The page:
What has surprised me the most is how beautiful this Southern Nevada is. When I moved here, I did not see it that way – I have to confess. I didn’t feel a pull to get into this community. We, as a community, still seem to be lingering in this sense of transience. That seems to be shifting now.

What is your biggest hope for this community in the next 10 years? 50?

Connection. Connection to each other. Holding to the theme about landscape and the natural environment, I do think, it is a way that we can connect. Our public lands and urban trail systems are ways we can connect as a community.

What app or technical gadget can’t you live without?

Oh… my cell phone! Its crazy how we need to connect all the time and there is a huge debate about cell phones in natural environment. I find it offensive when I am outside and someone is speaking loudly on their phone about a business deal, or something like that. I do carry my phone but I try not to answer it when I am outdoors.

What is the best advice you ever received and what advice would you give young professionals starting out?

Be genuine was the advice given to me. I think this is often hard to do but I would pass that advice on. Also to try a lot of things, go with the flow, and put your heart into it.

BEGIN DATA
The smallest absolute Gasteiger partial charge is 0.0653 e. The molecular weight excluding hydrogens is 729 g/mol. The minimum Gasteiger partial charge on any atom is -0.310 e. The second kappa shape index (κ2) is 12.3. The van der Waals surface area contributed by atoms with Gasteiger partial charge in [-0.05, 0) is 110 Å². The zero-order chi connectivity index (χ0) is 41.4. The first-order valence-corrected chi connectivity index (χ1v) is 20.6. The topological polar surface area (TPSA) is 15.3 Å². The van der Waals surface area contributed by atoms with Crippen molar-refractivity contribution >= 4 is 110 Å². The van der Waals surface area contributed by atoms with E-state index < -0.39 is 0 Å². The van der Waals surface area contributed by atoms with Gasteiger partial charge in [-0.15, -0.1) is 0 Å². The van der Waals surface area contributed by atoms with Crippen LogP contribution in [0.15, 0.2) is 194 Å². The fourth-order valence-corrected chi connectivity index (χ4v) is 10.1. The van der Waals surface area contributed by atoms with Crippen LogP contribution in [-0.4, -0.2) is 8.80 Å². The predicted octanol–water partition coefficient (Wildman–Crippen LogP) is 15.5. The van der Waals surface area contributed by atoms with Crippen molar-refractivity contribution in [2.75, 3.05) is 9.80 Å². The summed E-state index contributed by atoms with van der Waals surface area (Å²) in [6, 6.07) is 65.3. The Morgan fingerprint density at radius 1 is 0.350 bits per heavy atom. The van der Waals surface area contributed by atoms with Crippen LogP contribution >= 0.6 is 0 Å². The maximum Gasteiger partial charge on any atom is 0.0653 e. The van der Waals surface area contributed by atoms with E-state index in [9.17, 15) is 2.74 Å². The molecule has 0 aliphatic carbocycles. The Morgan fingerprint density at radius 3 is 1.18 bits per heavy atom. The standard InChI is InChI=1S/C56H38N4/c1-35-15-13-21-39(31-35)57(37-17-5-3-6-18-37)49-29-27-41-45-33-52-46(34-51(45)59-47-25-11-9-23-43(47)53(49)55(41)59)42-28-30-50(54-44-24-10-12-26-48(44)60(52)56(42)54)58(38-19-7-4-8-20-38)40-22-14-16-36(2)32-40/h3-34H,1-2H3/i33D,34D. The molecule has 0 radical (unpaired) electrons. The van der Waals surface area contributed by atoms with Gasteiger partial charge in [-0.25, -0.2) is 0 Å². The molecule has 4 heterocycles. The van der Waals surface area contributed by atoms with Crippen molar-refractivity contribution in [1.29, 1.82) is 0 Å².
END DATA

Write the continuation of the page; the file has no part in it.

What is your favorite word?

Word? Was that on the list? Yikes. I don’t know that this is my favorite but I definitely overuse the phrase “aye, yi, yi.”  I don’t know if it is a Lucy thing or what?  I use it as an endorsement or to express my frustration. I’ve definitely noticed myself using it for the past decade.

Do you know your Myer’s Briggs Personality type?

I don’t know my Myer’s Briggs type but I do love personality tests and Strengths Finder. On the strengths side, I always confirm strategic skills.

Last question, what are you reading right now?

I am reading, The Year of Necessary Lies. It is an advanced copy from an author I have known for three decades, named Kris Radish. It is historical fiction about the women’s suffragette movement in Boston a time when the Audubon was being established. Women, at the time, were upset about birds being destroyed for their hats and coalesced politically. That activism was prevalent in establishing the national park system. No wonder I like the book, right?

Click here for more information about Tule Springs Fossil Beds National Monument or the National Parks Conservation Association.